It’s easier to learn that when you are actually in the wilderness – that place where you are forced to learn to survive daily. It’s harder to see God daily without it. Privilege of any kind can be so blinding precisely because it leads its followers to think they aren’t vulnerable, that they don’t have any need, that they are above God’s care or God’s law. One of the most revealing comedy skits on Saturday Night Live skit featured an array of shocked white liberals watching the election night returns with African-American comedians Dave Chappelle and Chris Rock. “Oh my, god,” of the white liberals says at one point, “I think America is racist.” “Oh, my, god,” Dave Chappell says tongue in cheek, “you know I remember my great grandfather told me something about that.” The night closes with Chappell and Rock reassuring the white people that it’s going to be okay, and they should get some sleep for the next day. One of the white liberals saying with deep conviction, “this is the most shameful thing America has ever done.” Dave Chappelle and Chris Rock burst into laughter.

We tend to think of privilege as a benefit in our economy, but it’s a liability in God’s economy. It blinds us to the truth that there is enough for everyone, when it’s shared. It’s blinds us to our own deep need and to seeing God meeting that need. And when we’re blinded to that need we to tend to fear it when it rises up in us. Maybe we even become ashamed of that need because we’re so used to pretending it’s not there. Focused on what we’ve lost, we miss the God of manna and water who is so accustomed to providing us with what we need that she’ll put up with our complaining if that’s what it takes for a real relationship.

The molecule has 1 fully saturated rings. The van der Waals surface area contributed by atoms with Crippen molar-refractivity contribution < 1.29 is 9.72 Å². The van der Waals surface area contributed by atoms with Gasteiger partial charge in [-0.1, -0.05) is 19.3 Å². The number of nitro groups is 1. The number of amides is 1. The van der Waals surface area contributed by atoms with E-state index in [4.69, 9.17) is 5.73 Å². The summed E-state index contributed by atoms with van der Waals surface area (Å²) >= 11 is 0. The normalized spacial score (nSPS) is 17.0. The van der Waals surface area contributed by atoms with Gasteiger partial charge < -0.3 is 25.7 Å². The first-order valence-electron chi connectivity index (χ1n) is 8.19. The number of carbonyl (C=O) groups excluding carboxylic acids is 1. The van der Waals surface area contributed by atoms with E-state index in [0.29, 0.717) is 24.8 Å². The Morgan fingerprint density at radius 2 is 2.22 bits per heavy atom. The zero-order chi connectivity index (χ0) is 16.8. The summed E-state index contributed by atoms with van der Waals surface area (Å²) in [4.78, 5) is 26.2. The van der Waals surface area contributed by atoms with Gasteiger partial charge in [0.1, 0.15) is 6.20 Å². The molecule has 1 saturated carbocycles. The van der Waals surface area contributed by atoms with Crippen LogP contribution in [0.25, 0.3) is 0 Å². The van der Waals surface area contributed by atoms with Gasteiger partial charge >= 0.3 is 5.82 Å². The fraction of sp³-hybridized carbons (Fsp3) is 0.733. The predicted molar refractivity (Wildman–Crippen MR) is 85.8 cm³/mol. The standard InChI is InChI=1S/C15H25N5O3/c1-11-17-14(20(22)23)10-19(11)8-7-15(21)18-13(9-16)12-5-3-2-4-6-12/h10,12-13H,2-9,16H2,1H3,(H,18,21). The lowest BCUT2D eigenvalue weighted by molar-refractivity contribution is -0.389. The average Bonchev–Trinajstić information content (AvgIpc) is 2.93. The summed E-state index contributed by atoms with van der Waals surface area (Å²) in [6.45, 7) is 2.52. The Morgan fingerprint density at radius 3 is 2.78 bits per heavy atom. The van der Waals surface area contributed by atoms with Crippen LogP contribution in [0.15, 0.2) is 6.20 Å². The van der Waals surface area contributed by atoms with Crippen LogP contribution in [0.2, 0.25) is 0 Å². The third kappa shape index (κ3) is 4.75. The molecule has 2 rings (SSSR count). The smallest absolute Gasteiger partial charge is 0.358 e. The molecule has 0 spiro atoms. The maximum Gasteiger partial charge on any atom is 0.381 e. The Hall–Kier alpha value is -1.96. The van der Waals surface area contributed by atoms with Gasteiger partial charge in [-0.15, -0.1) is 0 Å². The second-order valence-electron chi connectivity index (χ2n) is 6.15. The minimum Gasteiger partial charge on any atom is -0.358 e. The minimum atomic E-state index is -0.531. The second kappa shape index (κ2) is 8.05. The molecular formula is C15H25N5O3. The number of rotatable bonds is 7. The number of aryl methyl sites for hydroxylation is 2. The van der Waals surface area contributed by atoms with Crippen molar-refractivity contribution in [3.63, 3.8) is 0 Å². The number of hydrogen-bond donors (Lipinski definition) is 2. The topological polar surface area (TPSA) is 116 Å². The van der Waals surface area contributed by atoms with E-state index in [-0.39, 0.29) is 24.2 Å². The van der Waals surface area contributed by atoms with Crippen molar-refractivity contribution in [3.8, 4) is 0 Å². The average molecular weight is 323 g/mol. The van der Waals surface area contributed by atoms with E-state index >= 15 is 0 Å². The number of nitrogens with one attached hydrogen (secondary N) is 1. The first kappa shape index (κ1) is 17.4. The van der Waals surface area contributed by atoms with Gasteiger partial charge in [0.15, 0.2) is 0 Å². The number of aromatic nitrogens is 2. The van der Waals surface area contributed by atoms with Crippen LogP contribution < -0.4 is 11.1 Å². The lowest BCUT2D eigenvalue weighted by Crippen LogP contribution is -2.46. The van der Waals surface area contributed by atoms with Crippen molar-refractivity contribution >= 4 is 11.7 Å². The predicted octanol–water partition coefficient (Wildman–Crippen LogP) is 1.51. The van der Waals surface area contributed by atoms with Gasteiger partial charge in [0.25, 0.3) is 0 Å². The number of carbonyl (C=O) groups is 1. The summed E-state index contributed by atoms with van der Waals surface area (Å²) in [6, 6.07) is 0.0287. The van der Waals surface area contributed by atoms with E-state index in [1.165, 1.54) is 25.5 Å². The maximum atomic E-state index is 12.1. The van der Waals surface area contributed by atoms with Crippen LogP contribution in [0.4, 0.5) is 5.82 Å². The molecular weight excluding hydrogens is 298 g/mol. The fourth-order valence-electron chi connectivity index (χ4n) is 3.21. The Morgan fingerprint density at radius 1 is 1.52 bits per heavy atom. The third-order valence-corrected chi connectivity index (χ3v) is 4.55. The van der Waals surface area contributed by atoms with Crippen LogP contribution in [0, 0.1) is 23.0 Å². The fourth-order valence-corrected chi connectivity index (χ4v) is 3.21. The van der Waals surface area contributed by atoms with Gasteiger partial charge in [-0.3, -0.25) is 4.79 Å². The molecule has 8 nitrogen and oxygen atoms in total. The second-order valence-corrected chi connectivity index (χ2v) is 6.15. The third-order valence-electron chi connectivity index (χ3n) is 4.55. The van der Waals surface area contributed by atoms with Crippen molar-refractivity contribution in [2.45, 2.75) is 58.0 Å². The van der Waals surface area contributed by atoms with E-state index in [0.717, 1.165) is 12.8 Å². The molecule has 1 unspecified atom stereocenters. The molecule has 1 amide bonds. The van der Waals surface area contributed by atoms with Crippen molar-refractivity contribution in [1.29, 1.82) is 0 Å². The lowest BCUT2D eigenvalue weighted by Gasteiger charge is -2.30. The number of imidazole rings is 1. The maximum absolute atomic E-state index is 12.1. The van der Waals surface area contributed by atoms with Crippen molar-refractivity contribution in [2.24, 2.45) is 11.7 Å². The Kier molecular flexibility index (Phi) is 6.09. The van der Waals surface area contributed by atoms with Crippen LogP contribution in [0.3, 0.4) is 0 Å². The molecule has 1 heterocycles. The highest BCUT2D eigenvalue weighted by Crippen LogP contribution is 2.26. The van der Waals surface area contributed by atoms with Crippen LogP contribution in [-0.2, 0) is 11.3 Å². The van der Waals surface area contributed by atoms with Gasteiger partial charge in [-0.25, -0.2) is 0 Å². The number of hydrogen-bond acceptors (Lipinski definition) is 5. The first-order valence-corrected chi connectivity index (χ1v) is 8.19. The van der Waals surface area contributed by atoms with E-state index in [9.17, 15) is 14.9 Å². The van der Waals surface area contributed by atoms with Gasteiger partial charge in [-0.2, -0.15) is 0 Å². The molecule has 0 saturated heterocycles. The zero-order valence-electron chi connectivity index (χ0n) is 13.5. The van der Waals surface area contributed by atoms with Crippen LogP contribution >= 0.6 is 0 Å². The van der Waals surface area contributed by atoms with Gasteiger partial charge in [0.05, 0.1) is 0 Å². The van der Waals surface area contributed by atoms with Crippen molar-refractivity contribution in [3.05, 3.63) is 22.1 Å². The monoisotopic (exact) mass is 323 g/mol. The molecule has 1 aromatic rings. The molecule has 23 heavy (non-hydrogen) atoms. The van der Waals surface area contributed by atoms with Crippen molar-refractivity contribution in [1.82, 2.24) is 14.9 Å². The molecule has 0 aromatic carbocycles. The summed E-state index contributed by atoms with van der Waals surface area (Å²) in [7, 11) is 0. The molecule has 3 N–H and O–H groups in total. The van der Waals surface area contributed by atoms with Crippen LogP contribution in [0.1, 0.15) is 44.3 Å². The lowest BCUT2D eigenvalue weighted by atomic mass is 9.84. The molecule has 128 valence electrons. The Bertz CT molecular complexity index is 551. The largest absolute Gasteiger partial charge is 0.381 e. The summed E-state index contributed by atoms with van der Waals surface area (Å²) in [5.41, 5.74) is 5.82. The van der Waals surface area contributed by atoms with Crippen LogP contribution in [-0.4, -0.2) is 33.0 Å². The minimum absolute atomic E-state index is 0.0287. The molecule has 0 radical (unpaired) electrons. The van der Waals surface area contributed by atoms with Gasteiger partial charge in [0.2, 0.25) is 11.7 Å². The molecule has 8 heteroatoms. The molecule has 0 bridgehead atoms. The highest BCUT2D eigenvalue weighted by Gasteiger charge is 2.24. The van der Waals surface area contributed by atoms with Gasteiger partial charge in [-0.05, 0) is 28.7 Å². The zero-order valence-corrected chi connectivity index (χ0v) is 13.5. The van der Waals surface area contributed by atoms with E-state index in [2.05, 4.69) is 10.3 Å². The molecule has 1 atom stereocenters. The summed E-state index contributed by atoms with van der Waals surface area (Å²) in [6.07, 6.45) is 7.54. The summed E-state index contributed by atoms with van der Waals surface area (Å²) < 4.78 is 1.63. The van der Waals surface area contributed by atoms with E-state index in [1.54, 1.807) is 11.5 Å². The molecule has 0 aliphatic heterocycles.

Some of you have been through the wilderness. A few of you might be there right now. I don’t wish anyone a place in the wilderness. But I know hope can often be found there. Which is why it’s better to live like wilderness people even when you’re not there. Learn to live like Jesus taught us “give us this day, our daily bread.” Learn to live as though God could quench our thirst especially when we think it can’t be quenched. Learn to live with the conviction that God can give us what we need especially when we’ve lost all hope that we’ll ever find it.

That this God of whiners and complainers is more generous than we could ever imagine, not generous with the unnecessary stuff that we pine after, but generous with love, bread and wine, and water. The things we all need. The things we’re called to share. The resources that God is giving.

Moses strikes the rock. The water flows freely. But it’s sad to me the way this text ends with the people asking, “Is the LORD among us or not?” People standing there drinking their fill, quenching their thirst, celebrating another day of life they did not earn. Life they did not create.   Unable to see God standing there in front of Moses there on the rock. How could they miss God right there in front of them?